The Nets have rung up record payrolls the last couple years, leaving the luxury-tax line in their dust.
Finally, that cost reached a tipping point.
Was Pierce less satisfied with the Nets than we realized? Maybe.
But money definitely played a role.
Nets general manager Billy King, via Tim Bontemps of the New York Post:
“That was the plan of attack, and when we started negotiations, the numbers they asked for were [too high], and I thought at one point he was definitely leaving,” said King.
“So, you start switching gears because you start hearing he’s going to end up some other place so you have to start preparing, and when he came back to us we had already moved on.”
“Our goal is not to be where we were,” King said, referring to the Nets’ record payroll and luxury-tax bill last season of over $190 million. “We got there last year, but that wasn’t the intent when we started.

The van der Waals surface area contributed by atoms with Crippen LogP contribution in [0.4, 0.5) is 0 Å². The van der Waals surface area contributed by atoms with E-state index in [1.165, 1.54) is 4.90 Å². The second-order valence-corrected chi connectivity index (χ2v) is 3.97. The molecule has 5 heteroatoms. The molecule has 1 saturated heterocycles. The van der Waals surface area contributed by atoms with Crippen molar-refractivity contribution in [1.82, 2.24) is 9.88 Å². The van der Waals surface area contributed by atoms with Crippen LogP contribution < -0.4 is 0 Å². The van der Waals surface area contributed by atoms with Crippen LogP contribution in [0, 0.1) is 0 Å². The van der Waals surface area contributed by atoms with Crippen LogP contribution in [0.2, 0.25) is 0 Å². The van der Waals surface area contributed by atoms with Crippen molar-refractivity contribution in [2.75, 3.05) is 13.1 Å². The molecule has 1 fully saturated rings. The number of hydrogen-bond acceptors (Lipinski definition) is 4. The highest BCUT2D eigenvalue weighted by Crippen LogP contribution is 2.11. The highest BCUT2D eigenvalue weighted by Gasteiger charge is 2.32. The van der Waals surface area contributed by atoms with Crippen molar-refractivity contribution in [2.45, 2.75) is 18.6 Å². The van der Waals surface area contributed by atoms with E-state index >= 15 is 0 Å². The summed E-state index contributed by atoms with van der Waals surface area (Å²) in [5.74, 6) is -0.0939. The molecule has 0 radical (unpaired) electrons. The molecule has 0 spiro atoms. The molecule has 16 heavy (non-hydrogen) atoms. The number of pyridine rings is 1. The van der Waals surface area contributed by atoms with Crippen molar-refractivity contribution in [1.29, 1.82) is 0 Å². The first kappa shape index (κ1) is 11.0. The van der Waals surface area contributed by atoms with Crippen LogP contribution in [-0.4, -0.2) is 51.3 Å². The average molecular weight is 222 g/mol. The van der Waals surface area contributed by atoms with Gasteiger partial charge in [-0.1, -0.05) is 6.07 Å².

To offer Pierce the same $5,305,000 the Wizards are paying him would have cost the Nets $23,182,695 in direct salary and luxury-tax payments – and that’s giving Brooklyn the benefit of the doubt of waiving all its partially guaranteed and unguaranteed players.
In recent years, the Nets probably would have splurged. They lack the cap exceptions to land a suitable replacement, so it was keep Pierce or lose Pierce. The money saved couldn’t go toward another player.
But now, the Nets let him walk, and they’ll be worse on the court because of it. It might have been a sound decision in the grand scheme, but these are the tradeoffs teams evaluate every day.
Now that the Nets are no longer willing to break the bank every year, they’re realizing how the rest of the league operates. Occasionally, that means losing a player like Pierce.